Prime Minister Andrew Holness Defends Decision to Call September 3 General Election

Prime Minister Andrew Holness (left) and leader of the People's National Party, Dr. Peter Phillips, at the end of their political debate.

Jamaica’s Prime Minister Andrew Holness has defended the decision made by his administration to have a general election in the wake of the COVID-19 pandemic.

Speaking on Saturday during a debate with the leader of the main opposition People’s National Party (PNP), Dr. Peter Phillips, Holness stated that other countries in the region have held elections, adding that Jamaica has one of the lowest mortality rates per capita and “we must go on with our society, we must go on with our economy.”

In response, Phillips lashed the Government for what he said was a disregard for the scientific advice of health personnel.

He said that during the Emancipation and Independence day period, it was recommended that restrictions should be tightened but this was ignored.

“The consequences have been devastating on the people of Jamaica. Yes there will be a pandemic but there is no need to ignore proper advice. There is no need to ignore common sense and there is ever need to protect the people of the country,” said Phillips.

The opposition leader also took the Prime Minister to task over the use of states of emergency (SOE) to tackle the country’s crime problem.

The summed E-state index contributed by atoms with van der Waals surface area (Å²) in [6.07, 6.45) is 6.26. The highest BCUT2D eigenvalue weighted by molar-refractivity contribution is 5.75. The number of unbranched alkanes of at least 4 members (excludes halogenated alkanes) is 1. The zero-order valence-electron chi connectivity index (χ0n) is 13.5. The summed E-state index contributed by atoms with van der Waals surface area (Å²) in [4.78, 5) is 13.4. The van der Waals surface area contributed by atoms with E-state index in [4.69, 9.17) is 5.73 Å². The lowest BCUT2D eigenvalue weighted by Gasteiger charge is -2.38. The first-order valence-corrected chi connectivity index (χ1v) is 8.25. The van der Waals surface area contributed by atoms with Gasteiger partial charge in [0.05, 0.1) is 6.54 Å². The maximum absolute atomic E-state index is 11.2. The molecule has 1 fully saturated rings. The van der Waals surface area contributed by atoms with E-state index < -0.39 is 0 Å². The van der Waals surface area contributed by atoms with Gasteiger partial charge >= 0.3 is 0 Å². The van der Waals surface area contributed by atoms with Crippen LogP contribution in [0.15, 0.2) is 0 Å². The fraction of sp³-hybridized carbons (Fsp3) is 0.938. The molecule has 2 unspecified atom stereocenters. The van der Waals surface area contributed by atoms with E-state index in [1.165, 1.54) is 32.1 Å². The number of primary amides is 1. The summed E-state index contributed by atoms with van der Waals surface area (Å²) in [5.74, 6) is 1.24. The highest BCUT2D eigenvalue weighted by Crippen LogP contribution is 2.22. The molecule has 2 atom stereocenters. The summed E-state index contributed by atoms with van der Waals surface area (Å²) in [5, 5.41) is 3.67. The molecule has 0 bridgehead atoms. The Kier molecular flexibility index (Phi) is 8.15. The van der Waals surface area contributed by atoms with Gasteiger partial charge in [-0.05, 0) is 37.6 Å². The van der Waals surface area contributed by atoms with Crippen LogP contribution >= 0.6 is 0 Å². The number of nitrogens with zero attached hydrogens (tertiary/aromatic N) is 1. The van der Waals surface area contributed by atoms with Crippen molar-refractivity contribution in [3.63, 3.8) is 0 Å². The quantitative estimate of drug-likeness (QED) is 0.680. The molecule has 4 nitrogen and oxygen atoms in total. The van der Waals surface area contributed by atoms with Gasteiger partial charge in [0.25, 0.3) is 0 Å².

Asked about his decision to continue voting for an extension in SOEs despite stating that the measure is a “prolonged wholesale infringement of the rights of Jamaicans,” Phillips said the JLP Administration did not provide alternatives, and while it was a difficult choice, his party made the right one

But in his rebuttal, the Prime Minister defended the use of SOEs to address crime, stating that the people called for SOEs.

Concerning the possibility of a fixed election date – Holness said this remains an aspiration for his government.

The Prime Minister said other issues under consideration are the holding of a grand referendum on the buggery law and the decision to make the Caribbean Court of Justice the nation’s final appellate court.

For his part, Phillips said his government would move to develop the legislation to implement fixed election dates.

The leaders were participating in the debate, which was the final in a series of three debates in the lead up to the September 3 general election.

Tomorrow, August 31, early voting will be facilitated for election day workers, the police and military personnel, who will be working at polling stations across the island come Thursday.



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